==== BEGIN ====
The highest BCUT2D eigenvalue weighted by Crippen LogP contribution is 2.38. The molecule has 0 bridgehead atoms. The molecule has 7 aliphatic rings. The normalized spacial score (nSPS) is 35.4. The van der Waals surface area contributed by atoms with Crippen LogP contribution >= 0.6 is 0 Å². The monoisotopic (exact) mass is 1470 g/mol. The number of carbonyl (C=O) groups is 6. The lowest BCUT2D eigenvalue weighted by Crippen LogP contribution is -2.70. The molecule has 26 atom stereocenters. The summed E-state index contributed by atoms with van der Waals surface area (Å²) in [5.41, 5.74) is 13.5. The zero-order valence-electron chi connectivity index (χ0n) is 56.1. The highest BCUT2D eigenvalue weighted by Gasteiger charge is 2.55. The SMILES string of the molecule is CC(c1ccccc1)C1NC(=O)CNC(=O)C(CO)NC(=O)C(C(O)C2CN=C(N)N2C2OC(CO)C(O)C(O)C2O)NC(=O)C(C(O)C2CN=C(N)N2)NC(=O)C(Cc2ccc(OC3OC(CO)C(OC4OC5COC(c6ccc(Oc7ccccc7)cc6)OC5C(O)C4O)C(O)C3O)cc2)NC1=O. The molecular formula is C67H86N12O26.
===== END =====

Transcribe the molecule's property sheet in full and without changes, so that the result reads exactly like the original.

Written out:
The highest BCUT2D eigenvalue weighted by Crippen LogP contribution is 2.38. The molecule has 0 bridgehead atoms. The molecule has 7 aliphatic rings. The normalized spacial score (nSPS) is 35.4. The van der Waals surface area contributed by atoms with Crippen LogP contribution >= 0.6 is 0 Å². The monoisotopic (exact) mass is 1470 g/mol. The number of carbonyl (C=O) groups is 6. The lowest BCUT2D eigenvalue weighted by Crippen LogP contribution is -2.70. The molecule has 26 atom stereocenters. The summed E-state index contributed by atoms with van der Waals surface area (Å²) in [5.41, 5.74) is 13.5. The zero-order valence-electron chi connectivity index (χ0n) is 56.1. The highest BCUT2D eigenvalue weighted by Gasteiger charge is 2.55. The SMILES string of the molecule is CC(c1ccccc1)C1NC(=O)CNC(=O)C(CO)NC(=O)C(C(O)C2CN=C(N)N2C2OC(CO)C(O)C(O)C2O)NC(=O)C(C(O)C2CN=C(N)N2)NC(=O)C(Cc2ccc(OC3OC(CO)C(OC4OC5COC(c6ccc(Oc7ccccc7)cc6)OC5C(O)C4O)C(O)C3O)cc2)NC1=O. The molecular formula is C67H86N12O26.